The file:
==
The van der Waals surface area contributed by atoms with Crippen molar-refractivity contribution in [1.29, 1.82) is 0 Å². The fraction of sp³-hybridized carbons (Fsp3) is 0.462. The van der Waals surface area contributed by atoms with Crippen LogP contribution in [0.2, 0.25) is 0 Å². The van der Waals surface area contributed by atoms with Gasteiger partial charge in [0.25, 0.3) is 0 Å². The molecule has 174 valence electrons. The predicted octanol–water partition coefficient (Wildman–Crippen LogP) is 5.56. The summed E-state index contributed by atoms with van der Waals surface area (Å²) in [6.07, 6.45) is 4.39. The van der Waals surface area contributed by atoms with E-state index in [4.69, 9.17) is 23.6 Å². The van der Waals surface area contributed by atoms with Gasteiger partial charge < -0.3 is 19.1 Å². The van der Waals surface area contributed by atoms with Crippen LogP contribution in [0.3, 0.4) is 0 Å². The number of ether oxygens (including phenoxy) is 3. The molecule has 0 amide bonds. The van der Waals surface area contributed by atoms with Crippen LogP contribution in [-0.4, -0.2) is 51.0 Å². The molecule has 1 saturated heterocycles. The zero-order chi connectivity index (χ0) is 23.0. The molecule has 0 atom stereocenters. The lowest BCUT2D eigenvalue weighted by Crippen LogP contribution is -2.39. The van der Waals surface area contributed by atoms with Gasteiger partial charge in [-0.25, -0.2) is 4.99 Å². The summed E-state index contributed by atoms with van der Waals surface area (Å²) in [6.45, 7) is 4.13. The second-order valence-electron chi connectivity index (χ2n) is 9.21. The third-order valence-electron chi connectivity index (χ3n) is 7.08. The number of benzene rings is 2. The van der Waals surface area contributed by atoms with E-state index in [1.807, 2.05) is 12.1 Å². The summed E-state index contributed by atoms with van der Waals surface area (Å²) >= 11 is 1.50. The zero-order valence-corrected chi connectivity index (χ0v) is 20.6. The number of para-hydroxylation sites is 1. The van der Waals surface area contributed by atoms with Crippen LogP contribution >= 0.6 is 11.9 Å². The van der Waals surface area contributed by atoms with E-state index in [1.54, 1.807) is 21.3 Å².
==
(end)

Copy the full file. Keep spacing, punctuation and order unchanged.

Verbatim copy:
The van der Waals surface area contributed by atoms with Crippen molar-refractivity contribution in [1.29, 1.82) is 0 Å². The fraction of sp³-hybridized carbons (Fsp3) is 0.462. The van der Waals surface area contributed by atoms with Crippen LogP contribution in [0.2, 0.25) is 0 Å². The van der Waals surface area contributed by atoms with Gasteiger partial charge in [0.25, 0.3) is 0 Å². The molecule has 174 valence electrons. The predicted octanol–water partition coefficient (Wildman–Crippen LogP) is 5.56. The summed E-state index contributed by atoms with van der Waals surface area (Å²) in [6.07, 6.45) is 4.39. The van der Waals surface area contributed by atoms with E-state index in [4.69, 9.17) is 23.6 Å². The van der Waals surface area contributed by atoms with Gasteiger partial charge < -0.3 is 19.1 Å². The van der Waals surface area contributed by atoms with Crippen LogP contribution in [0.3, 0.4) is 0 Å². The number of ether oxygens (including phenoxy) is 3. The molecule has 0 amide bonds. The van der Waals surface area contributed by atoms with Crippen LogP contribution in [-0.4, -0.2) is 51.0 Å². The molecule has 1 saturated heterocycles. The zero-order chi connectivity index (χ0) is 23.0. The molecule has 0 atom stereocenters. The lowest BCUT2D eigenvalue weighted by Crippen LogP contribution is -2.39. The van der Waals surface area contributed by atoms with Gasteiger partial charge in [-0.25, -0.2) is 4.99 Å². The summed E-state index contributed by atoms with van der Waals surface area (Å²) in [6.45, 7) is 4.13. The second-order valence-electron chi connectivity index (χ2n) is 9.21. The third-order valence-electron chi connectivity index (χ3n) is 7.08. The number of benzene rings is 2. The van der Waals surface area contributed by atoms with E-state index in [1.807, 2.05) is 12.1 Å². The summed E-state index contributed by atoms with van der Waals surface area (Å²) >= 11 is 1.50. The zero-order valence-corrected chi connectivity index (χ0v) is 20.6. The number of para-hydroxylation sites is 1. The van der Waals surface area contributed by atoms with Crippen LogP contribution >= 0.6 is 11.9 Å². The van der Waals surface area contributed by atoms with E-state index in [1.54, 1.807) is 21.3 Å².